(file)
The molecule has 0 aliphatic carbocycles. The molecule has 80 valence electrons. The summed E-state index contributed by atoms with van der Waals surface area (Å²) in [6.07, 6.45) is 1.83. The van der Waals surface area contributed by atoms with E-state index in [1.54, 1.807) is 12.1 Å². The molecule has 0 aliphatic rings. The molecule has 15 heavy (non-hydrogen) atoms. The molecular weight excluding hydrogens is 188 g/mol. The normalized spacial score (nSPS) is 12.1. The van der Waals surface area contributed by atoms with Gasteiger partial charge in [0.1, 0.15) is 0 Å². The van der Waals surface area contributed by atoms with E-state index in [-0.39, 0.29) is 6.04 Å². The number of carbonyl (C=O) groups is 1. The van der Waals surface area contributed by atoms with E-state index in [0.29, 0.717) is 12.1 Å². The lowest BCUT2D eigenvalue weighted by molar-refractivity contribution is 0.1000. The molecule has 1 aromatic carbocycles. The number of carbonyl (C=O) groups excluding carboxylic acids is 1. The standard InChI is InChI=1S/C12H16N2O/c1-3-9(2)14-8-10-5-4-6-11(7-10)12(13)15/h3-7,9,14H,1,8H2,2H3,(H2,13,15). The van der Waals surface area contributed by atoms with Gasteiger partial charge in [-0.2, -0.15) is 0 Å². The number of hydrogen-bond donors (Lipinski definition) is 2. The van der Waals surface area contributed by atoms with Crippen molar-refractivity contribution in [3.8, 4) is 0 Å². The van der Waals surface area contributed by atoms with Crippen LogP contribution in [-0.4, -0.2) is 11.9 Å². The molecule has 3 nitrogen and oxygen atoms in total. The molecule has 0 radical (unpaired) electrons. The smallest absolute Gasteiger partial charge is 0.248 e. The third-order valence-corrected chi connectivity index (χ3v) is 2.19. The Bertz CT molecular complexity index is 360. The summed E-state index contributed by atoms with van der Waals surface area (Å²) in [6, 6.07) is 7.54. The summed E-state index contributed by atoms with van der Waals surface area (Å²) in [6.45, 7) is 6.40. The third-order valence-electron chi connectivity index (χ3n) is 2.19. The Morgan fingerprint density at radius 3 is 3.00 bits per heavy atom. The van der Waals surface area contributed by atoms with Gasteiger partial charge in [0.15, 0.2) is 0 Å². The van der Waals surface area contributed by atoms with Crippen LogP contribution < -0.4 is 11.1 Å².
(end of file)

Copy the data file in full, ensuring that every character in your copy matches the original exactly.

The molecule has 0 aliphatic carbocycles. The molecule has 80 valence electrons. The summed E-state index contributed by atoms with van der Waals surface area (Å²) in [6.07, 6.45) is 1.83. The van der Waals surface area contributed by atoms with E-state index in [1.54, 1.807) is 12.1 Å². The molecule has 0 aliphatic rings. The molecule has 15 heavy (non-hydrogen) atoms. The molecular weight excluding hydrogens is 188 g/mol. The normalized spacial score (nSPS) is 12.1. The van der Waals surface area contributed by atoms with Gasteiger partial charge in [0.1, 0.15) is 0 Å². The van der Waals surface area contributed by atoms with E-state index in [-0.39, 0.29) is 6.04 Å². The number of carbonyl (C=O) groups is 1. The van der Waals surface area contributed by atoms with E-state index in [0.29, 0.717) is 12.1 Å². The lowest BCUT2D eigenvalue weighted by molar-refractivity contribution is 0.1000. The molecule has 1 aromatic carbocycles. The number of carbonyl (C=O) groups excluding carboxylic acids is 1. The standard InChI is InChI=1S/C12H16N2O/c1-3-9(2)14-8-10-5-4-6-11(7-10)12(13)15/h3-7,9,14H,1,8H2,2H3,(H2,13,15). The van der Waals surface area contributed by atoms with Gasteiger partial charge in [-0.2, -0.15) is 0 Å². The number of hydrogen-bond donors (Lipinski definition) is 2. The van der Waals surface area contributed by atoms with Crippen molar-refractivity contribution in [3.8, 4) is 0 Å². The van der Waals surface area contributed by atoms with Crippen LogP contribution in [-0.4, -0.2) is 11.9 Å². The molecule has 3 nitrogen and oxygen atoms in total. The molecule has 0 radical (unpaired) electrons. The smallest absolute Gasteiger partial charge is 0.248 e. The third-order valence-corrected chi connectivity index (χ3v) is 2.19. The Bertz CT molecular complexity index is 360. The summed E-state index contributed by atoms with van der Waals surface area (Å²) in [6, 6.07) is 7.54. The summed E-state index contributed by atoms with van der Waals surface area (Å²) in [6.45, 7) is 6.40. The third-order valence-electron chi connectivity index (χ3n) is 2.19. The Morgan fingerprint density at radius 3 is 3.00 bits per heavy atom. The van der Waals surface area contributed by atoms with Gasteiger partial charge in [0.15, 0.2) is 0 Å². The van der Waals surface area contributed by atoms with Crippen LogP contribution < -0.4 is 11.1 Å².